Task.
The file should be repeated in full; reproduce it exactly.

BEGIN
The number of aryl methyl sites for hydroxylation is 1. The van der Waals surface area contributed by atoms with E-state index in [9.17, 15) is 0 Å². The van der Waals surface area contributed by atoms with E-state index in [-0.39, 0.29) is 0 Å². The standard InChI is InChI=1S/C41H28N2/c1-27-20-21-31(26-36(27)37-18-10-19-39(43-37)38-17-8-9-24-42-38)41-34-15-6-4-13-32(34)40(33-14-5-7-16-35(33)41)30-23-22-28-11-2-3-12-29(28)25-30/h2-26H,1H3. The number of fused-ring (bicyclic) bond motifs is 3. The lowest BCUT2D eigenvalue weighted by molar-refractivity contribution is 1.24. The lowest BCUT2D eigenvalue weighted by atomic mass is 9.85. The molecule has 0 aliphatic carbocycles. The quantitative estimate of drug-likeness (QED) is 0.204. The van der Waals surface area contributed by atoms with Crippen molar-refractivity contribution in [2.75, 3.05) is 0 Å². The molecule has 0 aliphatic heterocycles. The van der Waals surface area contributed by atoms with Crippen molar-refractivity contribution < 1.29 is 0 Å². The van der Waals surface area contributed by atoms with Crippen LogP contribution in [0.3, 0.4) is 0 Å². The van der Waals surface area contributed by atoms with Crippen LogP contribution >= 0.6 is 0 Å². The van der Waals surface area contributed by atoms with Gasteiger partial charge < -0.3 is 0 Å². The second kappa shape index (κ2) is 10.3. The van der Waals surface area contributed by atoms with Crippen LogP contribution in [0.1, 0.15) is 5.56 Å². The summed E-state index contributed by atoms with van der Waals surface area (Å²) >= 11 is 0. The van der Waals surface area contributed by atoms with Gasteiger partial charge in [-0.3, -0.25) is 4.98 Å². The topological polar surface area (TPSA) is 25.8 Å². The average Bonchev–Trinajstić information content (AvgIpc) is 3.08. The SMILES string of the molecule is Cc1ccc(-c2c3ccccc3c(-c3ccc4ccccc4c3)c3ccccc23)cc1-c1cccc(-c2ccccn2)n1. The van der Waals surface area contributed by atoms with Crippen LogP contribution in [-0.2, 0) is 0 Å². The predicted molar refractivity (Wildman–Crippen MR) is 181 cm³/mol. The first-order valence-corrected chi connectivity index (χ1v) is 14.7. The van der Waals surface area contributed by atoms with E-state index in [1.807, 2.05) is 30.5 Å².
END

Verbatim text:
The number of aryl methyl sites for hydroxylation is 1. The van der Waals surface area contributed by atoms with E-state index in [9.17, 15) is 0 Å². The van der Waals surface area contributed by atoms with E-state index in [-0.39, 0.29) is 0 Å². The standard InChI is InChI=1S/C41H28N2/c1-27-20-21-31(26-36(27)37-18-10-19-39(43-37)38-17-8-9-24-42-38)41-34-15-6-4-13-32(34)40(33-14-5-7-16-35(33)41)30-23-22-28-11-2-3-12-29(28)25-30/h2-26H,1H3. The number of fused-ring (bicyclic) bond motifs is 3. The lowest BCUT2D eigenvalue weighted by molar-refractivity contribution is 1.24. The lowest BCUT2D eigenvalue weighted by atomic mass is 9.85. The molecule has 0 aliphatic carbocycles. The quantitative estimate of drug-likeness (QED) is 0.204. The van der Waals surface area contributed by atoms with Crippen molar-refractivity contribution in [2.75, 3.05) is 0 Å². The molecule has 0 aliphatic heterocycles. The van der Waals surface area contributed by atoms with Crippen molar-refractivity contribution < 1.29 is 0 Å². The van der Waals surface area contributed by atoms with Crippen LogP contribution in [0.3, 0.4) is 0 Å². The van der Waals surface area contributed by atoms with Crippen LogP contribution >= 0.6 is 0 Å². The van der Waals surface area contributed by atoms with Gasteiger partial charge < -0.3 is 0 Å². The second kappa shape index (κ2) is 10.3. The van der Waals surface area contributed by atoms with Crippen LogP contribution in [0.1, 0.15) is 5.56 Å². The summed E-state index contributed by atoms with van der Waals surface area (Å²) >= 11 is 0. The van der Waals surface area contributed by atoms with Gasteiger partial charge in [-0.3, -0.25) is 4.98 Å². The topological polar surface area (TPSA) is 25.8 Å². The average Bonchev–Trinajstić information content (AvgIpc) is 3.08. The SMILES string of the molecule is Cc1ccc(-c2c3ccccc3c(-c3ccc4ccccc4c3)c3ccccc23)cc1-c1cccc(-c2ccccn2)n1. The van der Waals surface area contributed by atoms with Crippen LogP contribution in [-0.2, 0) is 0 Å². The predicted molar refractivity (Wildman–Crippen MR) is 181 cm³/mol. The first-order valence-corrected chi connectivity index (χ1v) is 14.7. The van der Waals surface area contributed by atoms with E-state index in [1.807, 2.05) is 30.5 Å².